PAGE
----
Blended Learning: Balancing Technology with Traditional EducationWith the aid of modern technology, it’s possible for students to trade their classroom chairs for sofa cushions or café seating or any other comfortable place that might create an environment for more self-directed learning. 

The internet provides boundless opportunities for learning outside of the confines of a physical classroom. It’s each school’s and each educator’s choice to either utilize this tool or to retain traditional learning structures in opposition to it. 

But that’s not to say the two methods of learning must be at odds, and some schools and policymakers have certainly taken notice of the potential for distance-learning to support, rather than compete with classroom instruction.

Best of Both Worlds

The educational strategy that combines a traditional classroom environment and internet technology is formally known as “blended learning.”  There are four main versions of such a program, each of which blends remote and in-person learning in different proportions and by different means.  The Self-Blend model relies upon online courses just as a supplement to ordinary schooling, which still comprises the majority of their education.

The Rotation and Enriched-Virtual models encourage a more equitable blend of online and traditional education, with students either switching between the two strategies for large blocks of time or dividing their daily schedules to accommodate each.

On the other extreme, the Flex model of blended learning focuses on teaching remotely, allowing students a great deal of autonomy in their scheduling and their approach to learning, and utilizing traditional, in-person education in a supportive role. In this case, teachers’ hands-on experience with students might serve to conduct testing and otherwise check benchmarks for progress, as well as gauging the responsiveness of individual students to the material.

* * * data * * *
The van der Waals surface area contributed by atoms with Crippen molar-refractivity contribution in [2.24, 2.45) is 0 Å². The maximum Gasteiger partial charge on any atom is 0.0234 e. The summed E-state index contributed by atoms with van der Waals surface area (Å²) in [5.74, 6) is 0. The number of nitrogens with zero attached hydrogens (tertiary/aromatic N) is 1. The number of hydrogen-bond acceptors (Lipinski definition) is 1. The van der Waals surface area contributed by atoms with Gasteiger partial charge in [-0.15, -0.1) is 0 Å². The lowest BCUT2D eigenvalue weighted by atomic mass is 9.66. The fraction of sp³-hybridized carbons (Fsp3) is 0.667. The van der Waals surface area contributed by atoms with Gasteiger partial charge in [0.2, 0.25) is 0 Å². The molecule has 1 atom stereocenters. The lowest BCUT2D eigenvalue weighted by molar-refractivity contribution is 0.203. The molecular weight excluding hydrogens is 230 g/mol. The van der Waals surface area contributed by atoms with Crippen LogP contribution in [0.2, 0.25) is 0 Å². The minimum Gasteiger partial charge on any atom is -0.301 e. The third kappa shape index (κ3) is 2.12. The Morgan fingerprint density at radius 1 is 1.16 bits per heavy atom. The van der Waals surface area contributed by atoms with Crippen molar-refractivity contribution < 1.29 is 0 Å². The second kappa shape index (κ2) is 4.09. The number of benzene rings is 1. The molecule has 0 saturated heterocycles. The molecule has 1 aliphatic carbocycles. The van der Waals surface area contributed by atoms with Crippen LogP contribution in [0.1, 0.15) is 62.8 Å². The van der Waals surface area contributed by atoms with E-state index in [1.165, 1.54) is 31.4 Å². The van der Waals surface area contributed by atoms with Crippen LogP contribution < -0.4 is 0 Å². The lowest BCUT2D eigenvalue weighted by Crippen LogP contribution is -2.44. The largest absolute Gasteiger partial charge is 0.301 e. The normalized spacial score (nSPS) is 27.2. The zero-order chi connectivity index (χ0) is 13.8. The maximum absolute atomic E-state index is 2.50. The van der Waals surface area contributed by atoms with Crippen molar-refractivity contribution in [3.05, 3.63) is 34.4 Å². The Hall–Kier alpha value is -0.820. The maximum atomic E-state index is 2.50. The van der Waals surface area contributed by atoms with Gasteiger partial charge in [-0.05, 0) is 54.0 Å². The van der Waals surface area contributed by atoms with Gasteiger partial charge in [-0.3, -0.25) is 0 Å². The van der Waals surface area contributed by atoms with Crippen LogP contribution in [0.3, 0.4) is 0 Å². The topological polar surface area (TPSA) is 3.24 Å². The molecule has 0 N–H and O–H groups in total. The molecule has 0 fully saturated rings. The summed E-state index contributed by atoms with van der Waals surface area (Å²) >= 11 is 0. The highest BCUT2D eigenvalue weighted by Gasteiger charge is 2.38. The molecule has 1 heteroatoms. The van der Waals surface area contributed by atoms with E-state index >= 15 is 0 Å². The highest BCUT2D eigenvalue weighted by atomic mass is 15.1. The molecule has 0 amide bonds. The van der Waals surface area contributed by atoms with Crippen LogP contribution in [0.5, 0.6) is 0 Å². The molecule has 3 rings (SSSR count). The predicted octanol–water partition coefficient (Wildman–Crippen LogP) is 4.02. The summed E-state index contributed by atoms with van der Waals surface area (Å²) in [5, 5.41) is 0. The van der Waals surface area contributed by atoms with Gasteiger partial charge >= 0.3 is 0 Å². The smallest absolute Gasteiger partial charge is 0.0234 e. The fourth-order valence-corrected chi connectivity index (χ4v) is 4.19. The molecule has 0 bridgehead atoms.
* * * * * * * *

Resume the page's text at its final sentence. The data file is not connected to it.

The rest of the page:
Learning Styles

The obvious objection that might be raised against this technologically-influenced style of teaching is it limits personal attention from instructors and threatens to leave children adrift without direct, hands-on guidance. But it may be that part of the reason why children tend to benefit from personal attention is it encourages the teacher to accommodate personal learning styles rather than striving to teach everyone in the same way and at the same pace.

If so, the same end can be achieved in other ways, without tethering the child to a classroom chair. The particular benefit of blended learning is it allows students greater autonomy over their education, and thus a greater sense of being active participants in it. As long as an essential source of structure guides the student’s coursework and helps him to improve outcomes beyond what would be achieved alone, the personal educational freedom of the internet can actually enhance the student’s interest in his education while providing him the opportunity to pursue that education in the ways that suit him best.

These types of strategies are seemingly gaining traction as technology is emphasized more and more as a tool to help build the future of education. But it may turn out that more can be gained by integrating technology outside of the classroom than within it.

Now that you know more about blended learning, you can learn more about the shared roles of both home software and classroom chairs. Guest post written by Michael.